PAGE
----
There are two kinds of people in the world. Camping people and non-camping people. I swear. Think about it. Are you a “camping person”? Is your best friend a “camping person”? I have met people who would rather get a speeding ticket than spend an evening in a tent. And non-camping people, well, they talk about camping like it is sent straight from the realm of satan to punish humankind. You never hear a non-camping person say, “It’s not that bad, but I prefer hotels. But I could go either way, really.”
What do hear is, “Last time I went camping, man, I was swept away in a monsoon, broke my iPhone, and sprained a muscle in my back. Never again.”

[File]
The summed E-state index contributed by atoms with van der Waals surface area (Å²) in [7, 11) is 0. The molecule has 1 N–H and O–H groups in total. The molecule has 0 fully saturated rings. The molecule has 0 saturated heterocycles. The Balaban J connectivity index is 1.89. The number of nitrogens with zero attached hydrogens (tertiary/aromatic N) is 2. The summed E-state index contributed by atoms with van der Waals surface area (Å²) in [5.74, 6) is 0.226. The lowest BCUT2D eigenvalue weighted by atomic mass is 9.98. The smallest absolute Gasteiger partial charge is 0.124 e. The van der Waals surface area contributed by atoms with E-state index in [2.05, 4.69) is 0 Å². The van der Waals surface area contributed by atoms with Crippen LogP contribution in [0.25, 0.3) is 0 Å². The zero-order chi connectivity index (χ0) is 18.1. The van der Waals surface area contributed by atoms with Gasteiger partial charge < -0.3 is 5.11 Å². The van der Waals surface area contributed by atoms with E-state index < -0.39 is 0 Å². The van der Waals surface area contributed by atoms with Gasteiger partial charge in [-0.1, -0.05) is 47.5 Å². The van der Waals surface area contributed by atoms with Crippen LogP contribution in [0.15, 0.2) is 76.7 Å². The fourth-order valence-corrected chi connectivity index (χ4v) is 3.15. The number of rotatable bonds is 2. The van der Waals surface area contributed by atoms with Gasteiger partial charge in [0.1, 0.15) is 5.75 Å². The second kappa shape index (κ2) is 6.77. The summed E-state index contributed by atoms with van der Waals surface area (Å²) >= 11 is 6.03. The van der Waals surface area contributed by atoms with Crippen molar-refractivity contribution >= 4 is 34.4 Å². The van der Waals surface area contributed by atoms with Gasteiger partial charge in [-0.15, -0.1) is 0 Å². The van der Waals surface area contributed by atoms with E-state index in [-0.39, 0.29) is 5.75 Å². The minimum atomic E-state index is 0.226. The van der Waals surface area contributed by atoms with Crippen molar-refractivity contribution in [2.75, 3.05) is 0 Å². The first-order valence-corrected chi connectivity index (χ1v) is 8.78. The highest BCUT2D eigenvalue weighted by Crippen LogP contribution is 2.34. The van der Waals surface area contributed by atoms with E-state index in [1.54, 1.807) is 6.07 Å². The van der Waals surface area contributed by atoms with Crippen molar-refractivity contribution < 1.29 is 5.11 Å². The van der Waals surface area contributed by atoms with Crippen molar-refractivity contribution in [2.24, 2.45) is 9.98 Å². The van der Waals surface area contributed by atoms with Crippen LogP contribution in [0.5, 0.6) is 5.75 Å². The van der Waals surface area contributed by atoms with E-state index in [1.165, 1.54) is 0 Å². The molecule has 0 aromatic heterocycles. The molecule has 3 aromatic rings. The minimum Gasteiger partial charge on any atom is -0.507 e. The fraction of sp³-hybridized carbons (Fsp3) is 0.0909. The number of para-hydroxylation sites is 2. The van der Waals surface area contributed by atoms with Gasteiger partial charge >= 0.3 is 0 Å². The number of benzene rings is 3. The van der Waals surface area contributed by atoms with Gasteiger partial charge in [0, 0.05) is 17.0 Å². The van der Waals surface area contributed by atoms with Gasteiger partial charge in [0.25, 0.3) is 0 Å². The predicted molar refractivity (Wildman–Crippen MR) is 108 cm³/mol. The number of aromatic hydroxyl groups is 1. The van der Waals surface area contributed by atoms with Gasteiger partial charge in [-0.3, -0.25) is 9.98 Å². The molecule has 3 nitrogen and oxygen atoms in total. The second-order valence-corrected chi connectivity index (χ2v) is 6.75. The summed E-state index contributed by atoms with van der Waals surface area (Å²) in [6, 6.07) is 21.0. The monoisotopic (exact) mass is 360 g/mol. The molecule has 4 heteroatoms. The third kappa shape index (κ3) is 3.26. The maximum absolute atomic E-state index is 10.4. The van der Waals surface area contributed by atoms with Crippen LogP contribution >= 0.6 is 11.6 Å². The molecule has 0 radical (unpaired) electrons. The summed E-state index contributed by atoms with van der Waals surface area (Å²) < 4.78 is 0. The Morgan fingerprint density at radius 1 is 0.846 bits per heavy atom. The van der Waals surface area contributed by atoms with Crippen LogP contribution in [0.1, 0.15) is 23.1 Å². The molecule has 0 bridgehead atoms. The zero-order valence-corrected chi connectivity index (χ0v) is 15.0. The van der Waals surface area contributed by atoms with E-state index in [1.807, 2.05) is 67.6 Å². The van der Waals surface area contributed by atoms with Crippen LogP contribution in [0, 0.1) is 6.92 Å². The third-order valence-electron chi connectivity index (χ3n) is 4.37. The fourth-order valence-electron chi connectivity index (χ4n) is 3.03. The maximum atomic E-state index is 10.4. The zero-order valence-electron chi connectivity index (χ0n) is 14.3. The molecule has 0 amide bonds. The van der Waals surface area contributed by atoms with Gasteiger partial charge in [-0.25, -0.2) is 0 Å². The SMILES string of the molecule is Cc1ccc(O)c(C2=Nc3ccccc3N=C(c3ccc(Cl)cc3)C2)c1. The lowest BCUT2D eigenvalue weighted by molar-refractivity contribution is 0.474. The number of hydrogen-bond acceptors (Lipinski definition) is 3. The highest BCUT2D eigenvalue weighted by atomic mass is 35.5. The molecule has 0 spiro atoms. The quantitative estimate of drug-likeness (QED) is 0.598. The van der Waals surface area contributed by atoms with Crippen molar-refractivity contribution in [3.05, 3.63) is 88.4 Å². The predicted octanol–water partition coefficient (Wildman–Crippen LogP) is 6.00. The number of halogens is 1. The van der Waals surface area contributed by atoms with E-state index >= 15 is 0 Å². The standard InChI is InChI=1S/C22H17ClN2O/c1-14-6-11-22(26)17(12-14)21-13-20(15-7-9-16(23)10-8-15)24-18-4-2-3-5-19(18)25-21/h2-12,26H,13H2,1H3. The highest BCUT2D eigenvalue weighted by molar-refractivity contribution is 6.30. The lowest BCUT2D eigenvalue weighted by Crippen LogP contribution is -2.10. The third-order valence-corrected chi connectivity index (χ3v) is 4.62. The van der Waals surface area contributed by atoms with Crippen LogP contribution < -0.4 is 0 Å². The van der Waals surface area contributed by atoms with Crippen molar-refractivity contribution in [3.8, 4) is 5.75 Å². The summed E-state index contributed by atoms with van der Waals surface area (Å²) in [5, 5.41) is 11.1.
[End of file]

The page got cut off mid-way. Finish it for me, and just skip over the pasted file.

Or, “Oh, God! Camping? You all are crazy. Camping is the worst. Like, really. I feel bad for you that you subject yourself to bug bites, sunburn, and no respite from the elements. Have fun.”
Or, “Have you seen Deliverance? No thanks.”
They view “camping people” as mentally-unstable fools, searching for a Shangri-La they will never find.
Or, whacky NPR-listeners, hammock-swingers, plaid-wearers, pack-out-your-own-poo-in-a-bio-degradable-bag campers.
But maybe I’m wrong. But I like to think of the division this way—it’s mildly amusing to me. For a more complete list of the “types of campers”, click here.
You’re probably wondering, “Kim, what does this have to do with Cambodia?” If you remember the end of my last post, I promised you the secret to a mind-blowing hike. You see, as I am of the “I sincerely enjoy camping” type, I connect camping and hiking with the similar traits.
So, if you love camping, and equally love hiking, you are in for a vicarious treat.